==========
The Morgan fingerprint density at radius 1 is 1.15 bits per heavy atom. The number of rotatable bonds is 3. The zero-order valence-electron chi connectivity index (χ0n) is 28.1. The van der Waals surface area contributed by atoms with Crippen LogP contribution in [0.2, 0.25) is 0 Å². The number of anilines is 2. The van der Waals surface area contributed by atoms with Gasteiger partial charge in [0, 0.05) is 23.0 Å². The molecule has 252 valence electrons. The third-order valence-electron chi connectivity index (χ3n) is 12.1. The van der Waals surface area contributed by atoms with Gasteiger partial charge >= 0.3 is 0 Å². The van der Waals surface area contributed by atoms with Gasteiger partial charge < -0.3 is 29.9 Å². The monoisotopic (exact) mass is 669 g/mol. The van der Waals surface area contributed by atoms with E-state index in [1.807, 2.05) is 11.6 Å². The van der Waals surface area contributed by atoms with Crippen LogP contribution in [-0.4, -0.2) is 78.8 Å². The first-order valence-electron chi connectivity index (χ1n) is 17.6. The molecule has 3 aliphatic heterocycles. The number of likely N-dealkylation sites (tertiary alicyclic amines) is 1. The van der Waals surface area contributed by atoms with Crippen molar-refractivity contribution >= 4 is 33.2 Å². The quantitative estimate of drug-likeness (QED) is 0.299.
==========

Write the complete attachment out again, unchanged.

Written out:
The Morgan fingerprint density at radius 1 is 1.15 bits per heavy atom. The number of rotatable bonds is 3. The zero-order valence-electron chi connectivity index (χ0n) is 28.1. The van der Waals surface area contributed by atoms with Crippen LogP contribution in [0.2, 0.25) is 0 Å². The number of anilines is 2. The van der Waals surface area contributed by atoms with Gasteiger partial charge in [0, 0.05) is 23.0 Å². The molecule has 252 valence electrons. The third-order valence-electron chi connectivity index (χ3n) is 12.1. The van der Waals surface area contributed by atoms with Gasteiger partial charge >= 0.3 is 0 Å². The van der Waals surface area contributed by atoms with Gasteiger partial charge < -0.3 is 29.9 Å². The monoisotopic (exact) mass is 669 g/mol. The van der Waals surface area contributed by atoms with E-state index in [1.807, 2.05) is 11.6 Å². The van der Waals surface area contributed by atoms with Crippen LogP contribution in [-0.4, -0.2) is 78.8 Å². The first-order valence-electron chi connectivity index (χ1n) is 17.6. The molecule has 3 aliphatic heterocycles. The number of likely N-dealkylation sites (tertiary alicyclic amines) is 1. The van der Waals surface area contributed by atoms with Crippen molar-refractivity contribution >= 4 is 33.2 Å². The quantitative estimate of drug-likeness (QED) is 0.299.